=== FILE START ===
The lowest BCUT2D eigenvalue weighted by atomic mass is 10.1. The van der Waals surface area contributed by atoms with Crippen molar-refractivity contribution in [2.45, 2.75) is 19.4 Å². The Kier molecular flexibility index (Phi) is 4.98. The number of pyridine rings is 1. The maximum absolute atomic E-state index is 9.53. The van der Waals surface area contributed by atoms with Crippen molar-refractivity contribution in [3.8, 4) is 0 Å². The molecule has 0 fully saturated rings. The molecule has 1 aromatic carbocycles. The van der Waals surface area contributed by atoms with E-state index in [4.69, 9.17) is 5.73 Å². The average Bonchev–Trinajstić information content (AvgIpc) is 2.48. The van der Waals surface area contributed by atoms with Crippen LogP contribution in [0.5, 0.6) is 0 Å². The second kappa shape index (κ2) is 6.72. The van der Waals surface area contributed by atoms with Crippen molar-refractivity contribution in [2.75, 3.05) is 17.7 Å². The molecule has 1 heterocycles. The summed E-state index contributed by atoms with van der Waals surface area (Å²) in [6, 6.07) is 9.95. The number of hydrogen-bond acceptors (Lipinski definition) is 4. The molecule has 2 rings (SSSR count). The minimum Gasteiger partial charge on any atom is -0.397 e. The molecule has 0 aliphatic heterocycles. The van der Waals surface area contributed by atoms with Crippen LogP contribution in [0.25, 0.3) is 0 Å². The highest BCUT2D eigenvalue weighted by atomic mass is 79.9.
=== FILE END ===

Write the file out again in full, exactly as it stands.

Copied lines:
The lowest BCUT2D eigenvalue weighted by atomic mass is 10.1. The van der Waals surface area contributed by atoms with Crippen molar-refractivity contribution in [2.45, 2.75) is 19.4 Å². The Kier molecular flexibility index (Phi) is 4.98. The number of pyridine rings is 1. The maximum absolute atomic E-state index is 9.53. The van der Waals surface area contributed by atoms with Crippen molar-refractivity contribution in [3.8, 4) is 0 Å². The molecule has 0 fully saturated rings. The molecule has 1 aromatic carbocycles. The van der Waals surface area contributed by atoms with E-state index in [4.69, 9.17) is 5.73 Å². The average Bonchev–Trinajstić information content (AvgIpc) is 2.48. The van der Waals surface area contributed by atoms with Crippen LogP contribution in [0.5, 0.6) is 0 Å². The second kappa shape index (κ2) is 6.72. The van der Waals surface area contributed by atoms with Crippen molar-refractivity contribution in [2.75, 3.05) is 17.7 Å². The molecule has 1 heterocycles. The summed E-state index contributed by atoms with van der Waals surface area (Å²) in [6, 6.07) is 9.95. The number of hydrogen-bond acceptors (Lipinski definition) is 4. The molecule has 2 rings (SSSR count). The minimum Gasteiger partial charge on any atom is -0.397 e. The molecule has 0 aliphatic heterocycles. The van der Waals surface area contributed by atoms with Crippen LogP contribution in [0.25, 0.3) is 0 Å². The highest BCUT2D eigenvalue weighted by atomic mass is 79.9.